The most important part of this discourse is the Practical Application with which it concludes. It is directed to the cristing state of a large body of professing Christians, particularly of the superior and more cultivated classes, in this country, and embraces six different heads of observation and improvement, which contain much seasonable admonition and instruction. We would willingly quote from the second of these points of practical application, which refers to the “ meetness” or fitness for the enjoyment of the heavenly inheritance that must be acquired in this life; and we also pass over with regret, the striking remarks which occur in the . on the neglect of the observance of the duty of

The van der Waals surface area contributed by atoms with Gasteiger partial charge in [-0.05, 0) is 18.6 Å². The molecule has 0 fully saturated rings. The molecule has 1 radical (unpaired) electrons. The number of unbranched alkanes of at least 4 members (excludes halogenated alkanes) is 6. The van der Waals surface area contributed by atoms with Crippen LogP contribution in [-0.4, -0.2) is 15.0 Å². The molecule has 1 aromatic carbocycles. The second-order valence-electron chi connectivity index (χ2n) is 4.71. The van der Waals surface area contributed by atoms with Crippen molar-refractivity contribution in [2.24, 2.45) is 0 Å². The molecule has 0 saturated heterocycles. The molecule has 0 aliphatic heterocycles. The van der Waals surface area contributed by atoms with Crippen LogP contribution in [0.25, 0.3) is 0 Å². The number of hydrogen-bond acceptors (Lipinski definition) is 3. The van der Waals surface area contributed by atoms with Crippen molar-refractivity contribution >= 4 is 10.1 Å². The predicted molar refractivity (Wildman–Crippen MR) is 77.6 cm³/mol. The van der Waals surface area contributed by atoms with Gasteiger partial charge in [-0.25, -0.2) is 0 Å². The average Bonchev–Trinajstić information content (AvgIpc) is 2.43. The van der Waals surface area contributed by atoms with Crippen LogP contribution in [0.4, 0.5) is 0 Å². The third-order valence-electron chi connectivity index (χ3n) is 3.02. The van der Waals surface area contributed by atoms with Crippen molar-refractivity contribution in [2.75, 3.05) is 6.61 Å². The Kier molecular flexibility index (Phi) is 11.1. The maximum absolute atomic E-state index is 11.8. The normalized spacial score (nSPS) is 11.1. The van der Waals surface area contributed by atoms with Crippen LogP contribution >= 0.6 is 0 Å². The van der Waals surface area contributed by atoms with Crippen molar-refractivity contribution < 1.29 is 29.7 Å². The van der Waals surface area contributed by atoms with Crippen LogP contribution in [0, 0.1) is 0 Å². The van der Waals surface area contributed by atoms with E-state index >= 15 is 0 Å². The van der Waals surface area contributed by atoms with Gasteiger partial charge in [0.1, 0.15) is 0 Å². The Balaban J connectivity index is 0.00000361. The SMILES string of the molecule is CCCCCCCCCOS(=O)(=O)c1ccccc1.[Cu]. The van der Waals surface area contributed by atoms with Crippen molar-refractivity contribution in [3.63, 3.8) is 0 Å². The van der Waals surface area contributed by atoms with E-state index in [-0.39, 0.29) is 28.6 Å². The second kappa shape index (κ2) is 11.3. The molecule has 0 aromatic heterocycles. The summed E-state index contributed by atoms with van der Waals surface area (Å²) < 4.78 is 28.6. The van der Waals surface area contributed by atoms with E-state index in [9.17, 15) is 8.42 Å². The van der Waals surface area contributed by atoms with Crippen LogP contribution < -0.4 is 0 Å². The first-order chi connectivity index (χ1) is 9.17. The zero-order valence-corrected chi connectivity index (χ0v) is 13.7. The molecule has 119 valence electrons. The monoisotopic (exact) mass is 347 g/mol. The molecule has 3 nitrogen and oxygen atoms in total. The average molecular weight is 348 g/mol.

family worship. We cannot, how